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Imagine a sphere of liquid in $\mathbb{R}^3$. The sphere is rotating around a vector with some coordinates $(1,0,0)$ and reached a hydrostatic equilibrium, so it becomes an ellipsoid. What would happen if it was rotating around a vector with coordinates $(i,0,0)$?

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Well $(i,0,0)$ does not belong to $\mathbb R^3$... –  Mariano Suárez-Alvarez Feb 7 '11 at 5:03
    
Yes, I just guess what would happen if we change to $\mathbb{C}^3$ –  Anixx Feb 7 '11 at 5:08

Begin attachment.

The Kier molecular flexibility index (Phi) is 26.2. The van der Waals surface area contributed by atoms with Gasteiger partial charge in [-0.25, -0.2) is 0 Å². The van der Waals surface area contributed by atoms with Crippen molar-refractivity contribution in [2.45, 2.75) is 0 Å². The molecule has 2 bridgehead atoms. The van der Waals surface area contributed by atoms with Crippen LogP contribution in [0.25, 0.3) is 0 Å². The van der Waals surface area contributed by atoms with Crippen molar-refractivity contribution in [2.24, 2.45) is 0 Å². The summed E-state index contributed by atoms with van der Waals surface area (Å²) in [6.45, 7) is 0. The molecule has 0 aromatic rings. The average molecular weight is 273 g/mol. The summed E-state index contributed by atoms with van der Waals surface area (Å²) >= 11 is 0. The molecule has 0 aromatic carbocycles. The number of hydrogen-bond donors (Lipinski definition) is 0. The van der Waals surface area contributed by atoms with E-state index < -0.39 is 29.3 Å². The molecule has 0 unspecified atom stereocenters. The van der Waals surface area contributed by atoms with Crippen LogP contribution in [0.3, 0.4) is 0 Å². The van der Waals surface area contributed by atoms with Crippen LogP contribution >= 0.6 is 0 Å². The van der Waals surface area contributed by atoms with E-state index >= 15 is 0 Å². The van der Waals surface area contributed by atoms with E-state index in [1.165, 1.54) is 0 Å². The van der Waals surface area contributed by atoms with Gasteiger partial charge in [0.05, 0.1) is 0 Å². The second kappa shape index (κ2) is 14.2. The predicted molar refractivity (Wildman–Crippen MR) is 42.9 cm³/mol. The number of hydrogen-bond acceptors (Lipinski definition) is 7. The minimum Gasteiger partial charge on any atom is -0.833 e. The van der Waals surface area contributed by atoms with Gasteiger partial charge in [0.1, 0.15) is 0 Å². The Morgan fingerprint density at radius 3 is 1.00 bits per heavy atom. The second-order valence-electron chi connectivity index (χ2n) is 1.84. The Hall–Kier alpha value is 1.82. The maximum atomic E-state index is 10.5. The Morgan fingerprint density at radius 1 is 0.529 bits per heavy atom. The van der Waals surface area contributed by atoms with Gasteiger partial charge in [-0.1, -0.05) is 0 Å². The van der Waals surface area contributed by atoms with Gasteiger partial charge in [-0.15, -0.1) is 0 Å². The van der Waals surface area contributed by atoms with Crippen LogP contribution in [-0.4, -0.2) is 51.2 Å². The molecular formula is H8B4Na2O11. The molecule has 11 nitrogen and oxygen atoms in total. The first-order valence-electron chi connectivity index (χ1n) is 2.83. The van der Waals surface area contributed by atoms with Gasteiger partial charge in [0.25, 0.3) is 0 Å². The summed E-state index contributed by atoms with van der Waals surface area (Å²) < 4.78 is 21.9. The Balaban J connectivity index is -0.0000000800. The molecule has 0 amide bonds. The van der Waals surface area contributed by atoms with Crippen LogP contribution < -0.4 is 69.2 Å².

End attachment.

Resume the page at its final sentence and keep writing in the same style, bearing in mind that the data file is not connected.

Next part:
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I agree with Mariano's comment: at present the question seems simply counterfactual. There are of course analogous things for $\mathbb{C}$-vector spaces to the group $\operatorname{SO}(n)$ of rotations of a finite-dimensional real inner product space, but in order to get a real [sic!] question you need to specify exactly what you have in mind. (Or possibly specify a real-world problem for which we can attempt to choose a reasonable mathematical model, but I don't know what a "complex liquid" is supposed to be...) –  Pete L. Clark Feb 7 '11 at 5:09

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